37. 37

    @Cheryl Rofer: I got the same feeling, when a friend forwarded a 100 tweeter thread by him with 100 tweets. I lost track after about tweet #10. Good to see that you came to the same conclusion.
    How are the kittehs?

  38. 38

    @schrodingers_cat: The kittehs are fine. Pic in an open thread downstairs.

  39. 39

    @Cheryl Rofer: The linen closet picture or did you put up something after that?

  40. 40
    Ben Cisco says:

    Tried reading some of the Page stuff, and all I’ve got to say is: Somebody come get your mans.

  41. 41
    Tilda Swintons Bald Cap says:

    Here’s some stuff that happened in the last 24 hours or so…


    holy moly! my husband & i were just talking about how both of us separately received emails from GOP today & yesterday out of the blue!


    Reporters should be following this closely. It would appear the RNC has acquired a vast amount of Democratic email addresses.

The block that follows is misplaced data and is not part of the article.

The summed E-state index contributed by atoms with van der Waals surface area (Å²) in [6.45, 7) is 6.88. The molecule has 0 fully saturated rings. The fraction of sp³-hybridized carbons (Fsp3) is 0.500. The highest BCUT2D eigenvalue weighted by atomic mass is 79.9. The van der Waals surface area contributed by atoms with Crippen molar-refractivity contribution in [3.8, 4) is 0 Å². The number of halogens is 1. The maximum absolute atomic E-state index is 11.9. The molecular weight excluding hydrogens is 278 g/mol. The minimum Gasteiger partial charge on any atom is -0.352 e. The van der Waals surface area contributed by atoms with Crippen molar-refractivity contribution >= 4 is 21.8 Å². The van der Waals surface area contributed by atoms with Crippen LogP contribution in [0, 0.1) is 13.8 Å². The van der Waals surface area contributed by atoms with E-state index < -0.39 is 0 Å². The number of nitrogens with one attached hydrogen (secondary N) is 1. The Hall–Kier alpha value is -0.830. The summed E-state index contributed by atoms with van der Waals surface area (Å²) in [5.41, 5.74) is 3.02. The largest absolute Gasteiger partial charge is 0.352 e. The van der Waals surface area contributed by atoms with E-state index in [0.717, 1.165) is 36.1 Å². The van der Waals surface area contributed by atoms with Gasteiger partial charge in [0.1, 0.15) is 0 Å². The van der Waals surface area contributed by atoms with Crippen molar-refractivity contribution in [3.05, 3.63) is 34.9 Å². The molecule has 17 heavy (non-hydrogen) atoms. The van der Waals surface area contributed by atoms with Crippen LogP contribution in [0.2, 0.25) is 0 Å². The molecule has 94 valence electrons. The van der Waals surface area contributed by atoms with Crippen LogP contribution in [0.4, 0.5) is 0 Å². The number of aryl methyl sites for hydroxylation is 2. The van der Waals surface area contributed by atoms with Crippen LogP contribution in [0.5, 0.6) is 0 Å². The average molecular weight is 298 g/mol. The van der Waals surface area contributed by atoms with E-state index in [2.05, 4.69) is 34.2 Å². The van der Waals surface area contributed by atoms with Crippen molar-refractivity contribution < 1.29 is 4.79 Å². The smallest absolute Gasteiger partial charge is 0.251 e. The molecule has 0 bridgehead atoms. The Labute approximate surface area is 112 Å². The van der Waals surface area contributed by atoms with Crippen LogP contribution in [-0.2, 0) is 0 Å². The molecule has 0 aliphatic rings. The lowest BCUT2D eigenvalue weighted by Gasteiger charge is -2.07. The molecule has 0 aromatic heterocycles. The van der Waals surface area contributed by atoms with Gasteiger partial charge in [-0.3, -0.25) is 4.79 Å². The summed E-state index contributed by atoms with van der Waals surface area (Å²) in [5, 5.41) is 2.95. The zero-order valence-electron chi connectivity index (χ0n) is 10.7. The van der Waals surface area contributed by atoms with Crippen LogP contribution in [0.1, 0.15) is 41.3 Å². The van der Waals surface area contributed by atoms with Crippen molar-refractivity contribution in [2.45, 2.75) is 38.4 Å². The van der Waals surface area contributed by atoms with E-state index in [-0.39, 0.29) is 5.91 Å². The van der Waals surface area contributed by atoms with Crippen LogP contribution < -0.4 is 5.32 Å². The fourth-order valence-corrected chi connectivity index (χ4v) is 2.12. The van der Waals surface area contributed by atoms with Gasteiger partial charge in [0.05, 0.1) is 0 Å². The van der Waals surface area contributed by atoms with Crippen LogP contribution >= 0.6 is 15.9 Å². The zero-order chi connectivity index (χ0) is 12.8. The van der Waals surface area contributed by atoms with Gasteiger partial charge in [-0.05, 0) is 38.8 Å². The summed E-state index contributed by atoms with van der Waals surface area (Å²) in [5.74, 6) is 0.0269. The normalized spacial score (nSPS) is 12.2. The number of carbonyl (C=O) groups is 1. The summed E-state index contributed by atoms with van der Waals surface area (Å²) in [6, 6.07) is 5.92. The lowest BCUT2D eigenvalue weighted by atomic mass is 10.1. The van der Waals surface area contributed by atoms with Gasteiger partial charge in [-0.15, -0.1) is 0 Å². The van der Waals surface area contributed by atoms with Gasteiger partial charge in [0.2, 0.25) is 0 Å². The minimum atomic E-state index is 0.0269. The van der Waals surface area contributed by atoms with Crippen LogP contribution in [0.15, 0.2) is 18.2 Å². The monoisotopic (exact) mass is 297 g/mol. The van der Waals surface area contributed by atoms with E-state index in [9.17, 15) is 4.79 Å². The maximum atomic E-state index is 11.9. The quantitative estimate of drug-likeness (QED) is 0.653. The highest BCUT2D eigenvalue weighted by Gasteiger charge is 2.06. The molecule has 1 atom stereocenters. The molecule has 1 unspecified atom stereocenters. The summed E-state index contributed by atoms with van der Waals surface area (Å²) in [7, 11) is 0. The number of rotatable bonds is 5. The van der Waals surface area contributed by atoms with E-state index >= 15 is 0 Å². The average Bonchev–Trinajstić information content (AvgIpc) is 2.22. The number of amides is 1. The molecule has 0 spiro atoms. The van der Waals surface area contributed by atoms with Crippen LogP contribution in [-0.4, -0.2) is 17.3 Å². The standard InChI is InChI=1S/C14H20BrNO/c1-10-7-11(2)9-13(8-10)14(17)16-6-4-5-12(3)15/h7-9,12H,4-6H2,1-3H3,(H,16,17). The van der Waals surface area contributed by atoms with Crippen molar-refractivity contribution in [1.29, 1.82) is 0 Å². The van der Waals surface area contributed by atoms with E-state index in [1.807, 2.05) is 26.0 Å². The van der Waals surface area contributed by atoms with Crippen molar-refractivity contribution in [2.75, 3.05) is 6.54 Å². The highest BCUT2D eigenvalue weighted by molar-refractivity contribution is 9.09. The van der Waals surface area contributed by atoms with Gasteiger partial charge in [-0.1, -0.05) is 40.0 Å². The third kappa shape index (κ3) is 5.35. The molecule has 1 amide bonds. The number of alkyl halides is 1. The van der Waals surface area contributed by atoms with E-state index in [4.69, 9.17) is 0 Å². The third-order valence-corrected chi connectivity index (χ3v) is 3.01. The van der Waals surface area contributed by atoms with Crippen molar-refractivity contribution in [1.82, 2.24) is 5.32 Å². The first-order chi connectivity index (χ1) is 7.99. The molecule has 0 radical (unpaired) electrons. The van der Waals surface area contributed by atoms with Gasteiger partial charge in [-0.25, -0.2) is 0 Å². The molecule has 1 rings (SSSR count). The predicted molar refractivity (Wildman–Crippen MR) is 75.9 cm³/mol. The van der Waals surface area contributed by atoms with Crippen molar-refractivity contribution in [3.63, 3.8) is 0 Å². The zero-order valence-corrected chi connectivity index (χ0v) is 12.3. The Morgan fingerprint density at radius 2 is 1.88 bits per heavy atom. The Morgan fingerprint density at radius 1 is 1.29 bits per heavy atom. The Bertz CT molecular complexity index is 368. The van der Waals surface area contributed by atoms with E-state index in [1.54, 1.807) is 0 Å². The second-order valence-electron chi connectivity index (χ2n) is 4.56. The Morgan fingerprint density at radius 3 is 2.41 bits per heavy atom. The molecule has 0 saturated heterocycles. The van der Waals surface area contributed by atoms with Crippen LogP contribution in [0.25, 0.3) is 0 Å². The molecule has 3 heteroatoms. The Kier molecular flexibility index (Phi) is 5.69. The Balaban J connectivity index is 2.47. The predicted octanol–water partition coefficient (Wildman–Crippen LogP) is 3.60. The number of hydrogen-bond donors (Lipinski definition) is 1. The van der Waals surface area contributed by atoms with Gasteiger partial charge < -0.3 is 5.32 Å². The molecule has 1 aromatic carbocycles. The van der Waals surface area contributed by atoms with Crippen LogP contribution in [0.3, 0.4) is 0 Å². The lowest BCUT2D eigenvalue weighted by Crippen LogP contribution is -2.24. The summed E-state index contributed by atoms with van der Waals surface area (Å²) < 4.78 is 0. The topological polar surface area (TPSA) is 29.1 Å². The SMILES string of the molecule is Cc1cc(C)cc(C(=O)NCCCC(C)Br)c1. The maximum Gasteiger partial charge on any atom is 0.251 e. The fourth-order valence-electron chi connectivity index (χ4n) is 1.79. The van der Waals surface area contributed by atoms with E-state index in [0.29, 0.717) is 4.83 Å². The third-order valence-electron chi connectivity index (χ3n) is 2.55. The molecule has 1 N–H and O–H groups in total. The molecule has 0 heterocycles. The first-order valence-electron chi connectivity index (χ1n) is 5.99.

On Tuesday, we’ll be joined by DNC chair @TomPerez and @OurRevolution president @ninaturner on DNC ‘rigging’ claims

    And Donna Brazile was on Tucker Carlson’s show.

    The amount of ratfucking is something to behold.

  42. 42
  43. 43
    clay says:

    And Donna Brazile was on Tucker Carlson’s show.

    There’s no reason for any liberal/progressive/Democrat of good conscience to go on his show. Unless, of course, she’s selling a book to his audience. But there’s no reason for any liberal/progressive/Democrat of good conscience to sell anything to Tucker Carlson’s audience. Because anything that appeals to his audience is going to be harmful to liberal/progressive/Democratic causes. Donna.

  44. 44

    @Cheryl Rofer: I saw it, kitteh is full of win and awesome. Bosscat loves to do that ,nestle among clothes on the top shelf in the closet.

  45. 45
    Corner Stone says:

    @clay: That audience is not going to buy her book. They are going to retweet or Facebook the excerpts they want to use/distort. One Fox intern will read it and type all the worst bits and that will be echoed forevermore.

  46. 46
    Corner Stone says: